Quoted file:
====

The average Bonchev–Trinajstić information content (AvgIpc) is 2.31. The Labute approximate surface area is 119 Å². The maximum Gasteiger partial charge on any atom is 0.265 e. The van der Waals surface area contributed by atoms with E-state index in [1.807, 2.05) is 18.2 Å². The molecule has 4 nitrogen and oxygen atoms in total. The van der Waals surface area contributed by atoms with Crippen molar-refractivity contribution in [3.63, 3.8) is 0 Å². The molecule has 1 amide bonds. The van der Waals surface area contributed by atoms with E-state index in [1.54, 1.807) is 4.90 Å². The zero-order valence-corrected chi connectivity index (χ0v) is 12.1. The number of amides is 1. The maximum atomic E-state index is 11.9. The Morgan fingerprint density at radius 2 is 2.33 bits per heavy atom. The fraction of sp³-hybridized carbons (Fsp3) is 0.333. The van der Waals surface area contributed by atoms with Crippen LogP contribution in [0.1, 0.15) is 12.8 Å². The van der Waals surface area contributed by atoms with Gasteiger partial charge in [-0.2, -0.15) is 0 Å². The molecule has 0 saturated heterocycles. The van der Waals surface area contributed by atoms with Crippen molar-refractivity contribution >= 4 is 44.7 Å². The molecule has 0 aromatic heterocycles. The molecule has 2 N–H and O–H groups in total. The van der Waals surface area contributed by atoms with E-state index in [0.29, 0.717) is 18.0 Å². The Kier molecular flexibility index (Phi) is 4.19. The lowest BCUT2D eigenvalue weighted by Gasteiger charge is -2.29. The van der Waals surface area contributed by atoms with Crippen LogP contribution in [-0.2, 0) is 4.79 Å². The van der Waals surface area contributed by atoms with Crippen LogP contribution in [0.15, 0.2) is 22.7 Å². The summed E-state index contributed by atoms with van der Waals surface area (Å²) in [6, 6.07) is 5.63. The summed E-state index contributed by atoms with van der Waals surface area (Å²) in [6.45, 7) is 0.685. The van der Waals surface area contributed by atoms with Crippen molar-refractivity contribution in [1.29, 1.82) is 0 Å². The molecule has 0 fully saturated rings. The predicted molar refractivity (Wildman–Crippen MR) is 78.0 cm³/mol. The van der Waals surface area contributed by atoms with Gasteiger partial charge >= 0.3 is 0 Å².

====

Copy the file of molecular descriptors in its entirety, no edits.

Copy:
The average Bonchev–Trinajstić information content (AvgIpc) is 2.31. The Labute approximate surface area is 119 Å². The maximum Gasteiger partial charge on any atom is 0.265 e. The van der Waals surface area contributed by atoms with E-state index in [1.807, 2.05) is 18.2 Å². The molecule has 4 nitrogen and oxygen atoms in total. The van der Waals surface area contributed by atoms with Crippen molar-refractivity contribution in [3.63, 3.8) is 0 Å². The molecule has 1 amide bonds. The van der Waals surface area contributed by atoms with E-state index in [1.54, 1.807) is 4.90 Å². The zero-order valence-corrected chi connectivity index (χ0v) is 12.1. The number of amides is 1. The maximum atomic E-state index is 11.9. The Morgan fingerprint density at radius 2 is 2.33 bits per heavy atom. The fraction of sp³-hybridized carbons (Fsp3) is 0.333. The van der Waals surface area contributed by atoms with Crippen LogP contribution in [0.1, 0.15) is 12.8 Å². The van der Waals surface area contributed by atoms with Gasteiger partial charge in [-0.2, -0.15) is 0 Å². The molecule has 0 saturated heterocycles. The van der Waals surface area contributed by atoms with Crippen molar-refractivity contribution >= 4 is 44.7 Å². The molecule has 0 aromatic heterocycles. The molecule has 2 N–H and O–H groups in total. The van der Waals surface area contributed by atoms with E-state index in [0.29, 0.717) is 18.0 Å². The Kier molecular flexibility index (Phi) is 4.19. The lowest BCUT2D eigenvalue weighted by Gasteiger charge is -2.29. The van der Waals surface area contributed by atoms with Crippen LogP contribution in [-0.2, 0) is 4.79 Å². The van der Waals surface area contributed by atoms with Crippen LogP contribution in [0.15, 0.2) is 22.7 Å². The summed E-state index contributed by atoms with van der Waals surface area (Å²) in [6, 6.07) is 5.63. The summed E-state index contributed by atoms with van der Waals surface area (Å²) in [6.45, 7) is 0.685. The van der Waals surface area contributed by atoms with Crippen molar-refractivity contribution in [1.29, 1.82) is 0 Å². The molecule has 0 fully saturated rings. The predicted molar refractivity (Wildman–Crippen MR) is 78.0 cm³/mol. The van der Waals surface area contributed by atoms with Gasteiger partial charge >= 0.3 is 0 Å².